Over at the LitBlog Co-op, it's Demon Theory Week. This book didn't do much for me, but that may have as much to do with me as it, so don't stay away, because the discussion has already gotten interesting.
My mother died on November 3, 2018. She was, in so many ways, my first reader and my first editor. Five days before her death, she asked me to write her something to read. I went home that night and wrote the following essay. I brought it to her the next day. Her eyesight had weakened, and she didn't have a lot of stamina, but she was able to read a couple paragraphs of it. It turned out to be the last thing I wrote while my mother was alive. I read it at her memorial service, and numerous people asked to have a copy of it, so I am posting it here for all who are interested.
by Matthew Cheney
A reader of horror stories, and a fan of horror movies, I am familiar with ghosts and hauntings. As I’ve grown older, though, it seems strange to me that ghosts are typically represented as frightening, that being haunted is considered undesireable.
Certainly, screaming banshees flying through the ruins of gothic mansions at midnight aren’t exactly comforting. But I’m thinking of a dif…
Over at my other blog, Finite Eyes (about academic subjects, and things related to my job as Interim Director of Interdisciplinary Studies at Plymouth State), I've got a few new posts, including one on the pricing of academic books, which might be of at least vague interest to Mumpsimus readers.
Nathan Alling Long is the author of the flash-fiction collection The Origin of Doubt, recently published by Press 53. Timothy Liu said of the collection, "He blurs the lines between flash fictions and prose poems. All of a sudden, genre distinctions start to give way, and what we thought we thought we knew is altered, transformed. These stories span the gamut from traditional to queer trans-genre forms, marvelous to behold in times like these when political discourses and abuses of language have sunk to unforeseen lows."
Nathan's writings have appeared in a wide range of publications and venues, including Glimmer Train,Tin House, The Sun, Story Quarterly, Strange Tales V, and NPR. He has taught at various schools; currently, he teaches creative writing, literature, and Women, Gender, and Sexuality Studies at Stockton University. Though he has lived all around the country, and traveled all over the world, he now lives in Philadelphia.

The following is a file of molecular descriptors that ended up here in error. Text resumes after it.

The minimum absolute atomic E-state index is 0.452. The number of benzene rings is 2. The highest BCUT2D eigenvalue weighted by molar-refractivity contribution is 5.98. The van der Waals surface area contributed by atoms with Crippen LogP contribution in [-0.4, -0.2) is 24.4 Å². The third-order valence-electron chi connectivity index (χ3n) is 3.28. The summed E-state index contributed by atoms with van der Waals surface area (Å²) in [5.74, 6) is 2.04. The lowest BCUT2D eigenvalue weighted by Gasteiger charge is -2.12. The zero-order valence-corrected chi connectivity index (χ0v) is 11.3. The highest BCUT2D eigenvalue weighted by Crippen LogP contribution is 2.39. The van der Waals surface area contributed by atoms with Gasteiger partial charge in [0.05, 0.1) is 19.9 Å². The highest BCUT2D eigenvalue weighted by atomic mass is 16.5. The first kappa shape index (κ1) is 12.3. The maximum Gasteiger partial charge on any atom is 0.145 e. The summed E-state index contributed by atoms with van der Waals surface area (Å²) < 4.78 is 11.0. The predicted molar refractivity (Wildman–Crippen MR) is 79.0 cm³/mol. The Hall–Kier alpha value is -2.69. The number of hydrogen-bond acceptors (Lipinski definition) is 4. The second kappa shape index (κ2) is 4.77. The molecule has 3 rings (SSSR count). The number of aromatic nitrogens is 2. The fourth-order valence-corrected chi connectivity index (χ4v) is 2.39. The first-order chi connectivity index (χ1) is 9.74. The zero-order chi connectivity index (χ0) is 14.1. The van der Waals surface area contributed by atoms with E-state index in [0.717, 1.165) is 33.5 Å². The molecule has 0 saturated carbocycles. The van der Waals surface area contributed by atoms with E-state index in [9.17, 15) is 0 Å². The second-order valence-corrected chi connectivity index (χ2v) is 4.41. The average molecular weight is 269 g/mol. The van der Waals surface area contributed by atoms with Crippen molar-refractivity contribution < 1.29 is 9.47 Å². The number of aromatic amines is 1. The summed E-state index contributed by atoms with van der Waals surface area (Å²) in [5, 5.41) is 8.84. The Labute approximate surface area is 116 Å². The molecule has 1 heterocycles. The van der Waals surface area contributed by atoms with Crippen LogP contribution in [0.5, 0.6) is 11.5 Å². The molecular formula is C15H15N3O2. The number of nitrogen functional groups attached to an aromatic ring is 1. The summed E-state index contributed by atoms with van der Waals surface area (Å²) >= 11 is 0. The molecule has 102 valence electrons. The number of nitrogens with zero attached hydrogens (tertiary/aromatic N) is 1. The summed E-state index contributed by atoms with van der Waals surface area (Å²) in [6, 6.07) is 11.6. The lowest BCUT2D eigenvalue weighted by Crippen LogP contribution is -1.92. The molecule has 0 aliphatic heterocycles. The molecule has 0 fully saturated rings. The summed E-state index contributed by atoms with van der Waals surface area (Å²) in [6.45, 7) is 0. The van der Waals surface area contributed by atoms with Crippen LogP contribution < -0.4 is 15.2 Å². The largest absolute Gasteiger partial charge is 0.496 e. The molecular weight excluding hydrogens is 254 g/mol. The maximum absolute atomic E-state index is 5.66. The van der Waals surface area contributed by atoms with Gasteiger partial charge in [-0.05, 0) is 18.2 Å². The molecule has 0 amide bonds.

The revelatory, and perhaps even revolutionary, power of Francis Lee's film God's Own Country resides not in the plot, which follows a formula familiar for centuries, but in the absence of conflicts we have been trained to expect by other narratives. It is a film that has inevitably been marketed as a story of gay farmers, a kind of Brokeback Yorkshire — but the wonder is that it is not that, not at all. Brokeback Mountain is all about the pain of repressed love and socially unacceptable lives. In God's Own Country, love may be repressed, but it is not because of same-sex desire, and there are elements of life that are socially sanctioned, but not because of homosexuality. When it comes to farming in northern England, there are far bigger conflicts and problems than how two guys have sex.
This is not, though, one of those awful "gays are just like straights!" movie-of-the-week stories in which two people elicit all the feels by demonstrating that just because yo…
Electric Literature has now published a roundtable discussion between Sofia Samatar, Carmen Maria Machado, Rosalind Palermo Stevenson, and me about a thing we provisionally call "speculative memoir". This began when Sofia had separate conversations with us all over the last couple years about fiction in fact, the creative possibilities of nonfictional writing, the perils and possibilities of memoir, etc. She and I talked for a long time about it when I was first putting together ideas for my dissertation, and I've kept with quite a few of the ideas we originally discussed. (Perhaps no surprise, as my interest in the topic goes back a ways with one of the subjects of my dissertation, J.M. Coetzee.) And as someone who writes both fiction and nonfiction, the distinctions always interest me.
Sofia also has a new book out, Monstrous Portraits, "an uncanny and imaginative autobiography of otherness", with drawings by her brother Del. Seek it out!